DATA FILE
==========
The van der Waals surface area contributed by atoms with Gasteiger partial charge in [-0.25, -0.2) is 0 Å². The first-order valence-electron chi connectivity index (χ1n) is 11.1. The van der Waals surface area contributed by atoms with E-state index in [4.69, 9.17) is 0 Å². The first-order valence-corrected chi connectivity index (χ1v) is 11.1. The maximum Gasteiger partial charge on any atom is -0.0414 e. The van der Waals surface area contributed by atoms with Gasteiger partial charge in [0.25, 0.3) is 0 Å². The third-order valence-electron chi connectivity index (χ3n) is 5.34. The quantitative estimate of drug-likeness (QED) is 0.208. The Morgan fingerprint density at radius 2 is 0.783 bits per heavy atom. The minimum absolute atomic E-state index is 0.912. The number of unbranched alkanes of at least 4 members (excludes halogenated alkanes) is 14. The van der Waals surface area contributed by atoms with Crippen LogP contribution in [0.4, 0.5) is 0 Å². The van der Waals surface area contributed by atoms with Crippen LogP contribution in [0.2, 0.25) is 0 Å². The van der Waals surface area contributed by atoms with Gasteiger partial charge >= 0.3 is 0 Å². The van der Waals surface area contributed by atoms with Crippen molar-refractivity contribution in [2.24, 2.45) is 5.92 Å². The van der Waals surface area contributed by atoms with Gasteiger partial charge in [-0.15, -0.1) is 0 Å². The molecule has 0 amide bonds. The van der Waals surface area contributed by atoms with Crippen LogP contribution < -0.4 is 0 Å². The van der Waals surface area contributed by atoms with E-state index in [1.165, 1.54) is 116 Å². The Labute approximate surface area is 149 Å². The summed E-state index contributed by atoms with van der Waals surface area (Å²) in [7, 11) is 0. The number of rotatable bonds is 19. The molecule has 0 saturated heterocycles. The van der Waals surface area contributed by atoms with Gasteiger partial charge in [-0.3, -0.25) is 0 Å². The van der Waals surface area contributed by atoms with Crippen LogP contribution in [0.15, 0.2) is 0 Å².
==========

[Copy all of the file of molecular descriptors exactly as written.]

The van der Waals surface area contributed by atoms with Gasteiger partial charge in [-0.25, -0.2) is 0 Å². The first-order valence-electron chi connectivity index (χ1n) is 11.1. The van der Waals surface area contributed by atoms with E-state index in [4.69, 9.17) is 0 Å². The first-order valence-corrected chi connectivity index (χ1v) is 11.1. The maximum Gasteiger partial charge on any atom is -0.0414 e. The van der Waals surface area contributed by atoms with Gasteiger partial charge in [0.25, 0.3) is 0 Å². The third-order valence-electron chi connectivity index (χ3n) is 5.34. The quantitative estimate of drug-likeness (QED) is 0.208. The Morgan fingerprint density at radius 2 is 0.783 bits per heavy atom. The minimum absolute atomic E-state index is 0.912. The number of unbranched alkanes of at least 4 members (excludes halogenated alkanes) is 14. The van der Waals surface area contributed by atoms with Crippen LogP contribution in [0.4, 0.5) is 0 Å². The van der Waals surface area contributed by atoms with Crippen LogP contribution in [0.2, 0.25) is 0 Å². The van der Waals surface area contributed by atoms with Gasteiger partial charge >= 0.3 is 0 Å². The van der Waals surface area contributed by atoms with Crippen molar-refractivity contribution in [2.24, 2.45) is 5.92 Å². The van der Waals surface area contributed by atoms with Gasteiger partial charge in [-0.15, -0.1) is 0 Å². The molecule has 0 amide bonds. The van der Waals surface area contributed by atoms with Crippen LogP contribution < -0.4 is 0 Å². The van der Waals surface area contributed by atoms with E-state index in [1.165, 1.54) is 116 Å². The Labute approximate surface area is 149 Å². The summed E-state index contributed by atoms with van der Waals surface area (Å²) in [7, 11) is 0. The number of rotatable bonds is 19. The molecule has 0 saturated heterocycles. The van der Waals surface area contributed by atoms with Gasteiger partial charge in [-0.3, -0.25) is 0 Å². The van der Waals surface area contributed by atoms with Crippen LogP contribution in [0.15, 0.2) is 0 Å².